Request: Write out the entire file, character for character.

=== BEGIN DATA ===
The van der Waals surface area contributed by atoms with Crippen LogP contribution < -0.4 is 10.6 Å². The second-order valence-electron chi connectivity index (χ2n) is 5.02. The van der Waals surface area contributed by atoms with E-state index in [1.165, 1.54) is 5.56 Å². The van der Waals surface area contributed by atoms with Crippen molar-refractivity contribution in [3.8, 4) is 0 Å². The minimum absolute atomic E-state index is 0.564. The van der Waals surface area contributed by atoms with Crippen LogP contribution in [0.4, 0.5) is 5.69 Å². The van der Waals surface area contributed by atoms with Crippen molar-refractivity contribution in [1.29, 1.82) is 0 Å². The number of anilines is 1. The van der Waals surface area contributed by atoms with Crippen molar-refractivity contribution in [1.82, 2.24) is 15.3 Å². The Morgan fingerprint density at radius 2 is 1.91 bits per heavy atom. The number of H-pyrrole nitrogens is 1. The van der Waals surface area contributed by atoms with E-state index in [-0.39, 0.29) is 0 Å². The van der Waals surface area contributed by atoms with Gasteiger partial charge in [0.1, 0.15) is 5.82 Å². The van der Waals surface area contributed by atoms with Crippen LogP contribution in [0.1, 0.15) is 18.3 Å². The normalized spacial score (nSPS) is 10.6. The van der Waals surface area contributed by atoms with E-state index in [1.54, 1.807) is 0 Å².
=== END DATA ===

The van der Waals surface area contributed by atoms with Crippen LogP contribution < -0.4 is 10.6 Å². The second-order valence-electron chi connectivity index (χ2n) is 5.02. The van der Waals surface area contributed by atoms with E-state index in [1.165, 1.54) is 5.56 Å². The van der Waals surface area contributed by atoms with Crippen molar-refractivity contribution in [3.8, 4) is 0 Å². The minimum absolute atomic E-state index is 0.564. The van der Waals surface area contributed by atoms with Crippen LogP contribution in [0.4, 0.5) is 5.69 Å². The van der Waals surface area contributed by atoms with Crippen molar-refractivity contribution in [1.29, 1.82) is 0 Å². The number of anilines is 1. The van der Waals surface area contributed by atoms with Crippen molar-refractivity contribution in [1.82, 2.24) is 15.3 Å². The Morgan fingerprint density at radius 2 is 1.91 bits per heavy atom. The number of H-pyrrole nitrogens is 1. The van der Waals surface area contributed by atoms with E-state index in [-0.39, 0.29) is 0 Å². The van der Waals surface area contributed by atoms with Gasteiger partial charge in [0.1, 0.15) is 5.82 Å². The van der Waals surface area contributed by atoms with Crippen LogP contribution in [0.1, 0.15) is 18.3 Å². The normalized spacial score (nSPS) is 10.6. The van der Waals surface area contributed by atoms with E-state index in [1.54, 1.807) is 0 Å².